BEIRUT — A cluster of 10 young Syrian children has been infected with polio, the World Health Organization said Tuesday, sparking fears of a major regional outbreak amid mass migration and the collapse of Syria’s health services under the pressures of civil war.
WHO officials warned that there is a significant risk of the highly infectious disease spreading after the cases were confirmed in the eastern province of Deir al-Zour. Twelve more children suspected to be suffering from the virus are awaiting test results.
In response to the outbreak, seven countries in the region, including Syria and its neighbors Jordan, Turkey, and Lebanon, said they are launching emergency vaccination programs over the next three weeks to cover 20 million children in a six-month period, the WHO said.
The war in Syria has created optimal conditions for the spread of communicable diseases. The country’s health care system has been devastated by the 2½-year-long conflict, with routine immunization programs disrupted amid the violence.
Health workers have warned that the unsanitary conditions in which many of the millions of displaced live are breeding grounds for diseases such as polio, which is spread through contaminated food or water supplies. With up to 4,000 refugees fleeing the country every day, the risk of the disease spreading is particularly serious.
Destruction of water treatment plants, electric power plants, and other infrastructure has left Syrians ‘‘on average with only one-third the daily water’’ available to them before the conflict, much of it contaminated, United Nations humanitarian chief Valerie Amos said in an interview in Washington on Monday.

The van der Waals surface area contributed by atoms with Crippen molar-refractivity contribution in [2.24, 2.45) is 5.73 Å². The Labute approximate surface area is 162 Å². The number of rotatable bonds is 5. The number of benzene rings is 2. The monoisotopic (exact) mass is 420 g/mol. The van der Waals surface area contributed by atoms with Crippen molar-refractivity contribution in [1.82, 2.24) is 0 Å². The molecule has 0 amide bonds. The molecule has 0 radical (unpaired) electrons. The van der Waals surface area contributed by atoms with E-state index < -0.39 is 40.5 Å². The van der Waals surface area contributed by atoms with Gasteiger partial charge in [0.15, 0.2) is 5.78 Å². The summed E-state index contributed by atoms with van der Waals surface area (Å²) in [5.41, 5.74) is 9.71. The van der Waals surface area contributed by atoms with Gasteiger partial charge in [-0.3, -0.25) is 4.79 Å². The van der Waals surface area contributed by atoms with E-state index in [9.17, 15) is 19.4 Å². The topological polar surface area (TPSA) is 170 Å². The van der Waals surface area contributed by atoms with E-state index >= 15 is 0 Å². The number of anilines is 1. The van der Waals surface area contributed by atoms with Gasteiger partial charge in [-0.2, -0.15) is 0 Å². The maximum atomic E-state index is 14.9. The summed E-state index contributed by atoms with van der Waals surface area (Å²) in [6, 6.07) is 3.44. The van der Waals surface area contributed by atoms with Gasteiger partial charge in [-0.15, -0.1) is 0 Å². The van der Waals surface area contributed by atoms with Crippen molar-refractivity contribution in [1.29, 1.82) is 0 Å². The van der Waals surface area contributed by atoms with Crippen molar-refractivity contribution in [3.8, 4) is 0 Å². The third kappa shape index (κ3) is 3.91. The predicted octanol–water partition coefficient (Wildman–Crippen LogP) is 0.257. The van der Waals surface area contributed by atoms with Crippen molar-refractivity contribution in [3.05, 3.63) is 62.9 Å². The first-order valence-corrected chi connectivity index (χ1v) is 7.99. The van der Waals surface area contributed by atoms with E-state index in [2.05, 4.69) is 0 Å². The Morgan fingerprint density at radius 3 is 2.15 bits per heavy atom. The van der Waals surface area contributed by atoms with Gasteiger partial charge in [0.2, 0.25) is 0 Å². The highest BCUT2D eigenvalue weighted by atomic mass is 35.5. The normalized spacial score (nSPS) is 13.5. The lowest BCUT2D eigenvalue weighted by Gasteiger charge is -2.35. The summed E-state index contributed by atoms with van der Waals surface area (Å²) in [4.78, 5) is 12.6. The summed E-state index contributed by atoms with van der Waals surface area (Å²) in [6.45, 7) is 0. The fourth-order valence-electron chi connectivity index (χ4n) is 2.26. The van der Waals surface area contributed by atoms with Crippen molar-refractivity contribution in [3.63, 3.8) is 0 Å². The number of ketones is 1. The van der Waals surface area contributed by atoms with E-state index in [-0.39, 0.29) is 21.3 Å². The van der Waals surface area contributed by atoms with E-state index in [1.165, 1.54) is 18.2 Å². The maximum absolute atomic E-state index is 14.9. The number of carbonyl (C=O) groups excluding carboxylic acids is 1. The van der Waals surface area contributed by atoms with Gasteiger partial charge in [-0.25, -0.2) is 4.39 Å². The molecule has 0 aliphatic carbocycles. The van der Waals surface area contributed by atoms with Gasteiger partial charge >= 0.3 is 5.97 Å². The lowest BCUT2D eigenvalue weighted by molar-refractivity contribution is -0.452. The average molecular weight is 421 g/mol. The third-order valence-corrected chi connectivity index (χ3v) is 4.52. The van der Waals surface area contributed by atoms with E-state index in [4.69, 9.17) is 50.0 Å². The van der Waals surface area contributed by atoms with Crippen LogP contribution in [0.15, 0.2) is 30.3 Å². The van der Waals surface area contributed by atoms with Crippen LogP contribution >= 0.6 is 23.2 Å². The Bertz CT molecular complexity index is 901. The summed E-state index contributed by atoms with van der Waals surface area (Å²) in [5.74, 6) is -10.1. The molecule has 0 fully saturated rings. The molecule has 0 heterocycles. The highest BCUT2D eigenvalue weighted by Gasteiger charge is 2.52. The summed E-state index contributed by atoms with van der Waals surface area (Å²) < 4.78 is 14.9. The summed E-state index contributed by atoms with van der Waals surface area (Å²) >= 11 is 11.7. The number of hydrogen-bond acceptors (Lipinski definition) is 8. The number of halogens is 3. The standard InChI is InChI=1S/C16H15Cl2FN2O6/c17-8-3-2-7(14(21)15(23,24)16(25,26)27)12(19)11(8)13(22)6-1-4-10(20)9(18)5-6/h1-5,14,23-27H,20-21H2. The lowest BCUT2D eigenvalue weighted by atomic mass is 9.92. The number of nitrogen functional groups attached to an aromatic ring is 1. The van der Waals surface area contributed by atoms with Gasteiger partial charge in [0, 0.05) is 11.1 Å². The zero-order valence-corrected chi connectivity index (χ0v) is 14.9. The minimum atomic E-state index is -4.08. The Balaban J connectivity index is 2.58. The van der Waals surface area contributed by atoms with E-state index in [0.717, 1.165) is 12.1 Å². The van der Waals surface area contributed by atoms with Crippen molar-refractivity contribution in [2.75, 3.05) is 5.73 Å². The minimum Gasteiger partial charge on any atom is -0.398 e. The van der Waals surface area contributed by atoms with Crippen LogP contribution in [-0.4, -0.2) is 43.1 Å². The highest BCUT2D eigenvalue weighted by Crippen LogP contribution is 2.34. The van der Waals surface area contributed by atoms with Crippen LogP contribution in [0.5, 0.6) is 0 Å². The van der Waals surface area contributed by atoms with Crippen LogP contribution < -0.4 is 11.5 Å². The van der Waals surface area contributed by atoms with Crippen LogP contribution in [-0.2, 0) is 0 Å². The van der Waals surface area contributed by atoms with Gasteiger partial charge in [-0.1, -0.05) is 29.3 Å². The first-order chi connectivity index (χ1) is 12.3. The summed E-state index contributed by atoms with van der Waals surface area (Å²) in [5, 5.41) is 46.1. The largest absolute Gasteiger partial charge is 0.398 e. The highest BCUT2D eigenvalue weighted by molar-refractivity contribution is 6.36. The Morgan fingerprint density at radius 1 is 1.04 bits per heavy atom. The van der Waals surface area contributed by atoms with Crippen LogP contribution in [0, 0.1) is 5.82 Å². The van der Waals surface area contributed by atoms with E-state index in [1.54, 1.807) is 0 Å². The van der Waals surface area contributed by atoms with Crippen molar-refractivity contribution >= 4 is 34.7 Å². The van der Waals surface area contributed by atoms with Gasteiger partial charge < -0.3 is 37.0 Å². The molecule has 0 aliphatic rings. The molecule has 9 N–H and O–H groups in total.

Doctors and health care workers have fled the country in massive numbers, Amos said, while those who remain operate under threat and without supplies, as combatants on both sides have taken over or destroyed hospitals.
Amos said that at least 2,000 different groups are fighting in Syria, and that UN humanitarian workers have been unable to reach nearly 3 million Syrians in need because they are prevented by government or opposition checkpoints from traveling to some areas by road. More than 300,000 of those in need are in what Amos called ‘‘besieged communities,’’ occupied by combatants from one side or the other who stop civilians from leaving and block the entry of food and medical care.
The bulk of ‘‘besieged’’ civilians are in the same eastern Damascus suburb that has been surrounded by government forces since early this year and was the target of a government chemical weapons attack in August, Amos said. But in other areas, such as Aleppo, she said, rebel forces are preventing access.
With near-constant fighting, she said, ‘‘the numbers of those in need are going to go up . . . exponentially’’ in the next few weeks and months.
‘‘It’s the perfect storm into which to drop the polio virus,’’ said Bruce Aylward, assistant director general for polio and emergencies at the WHO. ‘‘It could explode.’’
The disease, which usually affects children younger than 5, can cause permanent paralysis within hours. Some cases result in death as breathing muscles freeze up. There is no known cure.
Just one in 200 polio cases result in paralysis, meaning the real number infected in Syria is in the thousands, Aylward said.
‘‘The confirmed cases are just the tip of the iceberg,’’ said Aylward, who estimates that the regional vaccination effort will cost at least $15 million. ‘‘This isn’t a Syrian problem. This is a Middle Eastern problem.’’ The outbreak in Syria marks the first confirmed cases there in 14 years. The immunization rate, which stood at 91 percent in 2010, has collapsed since war broke out, dropping to 68 percent today, according to the WHO.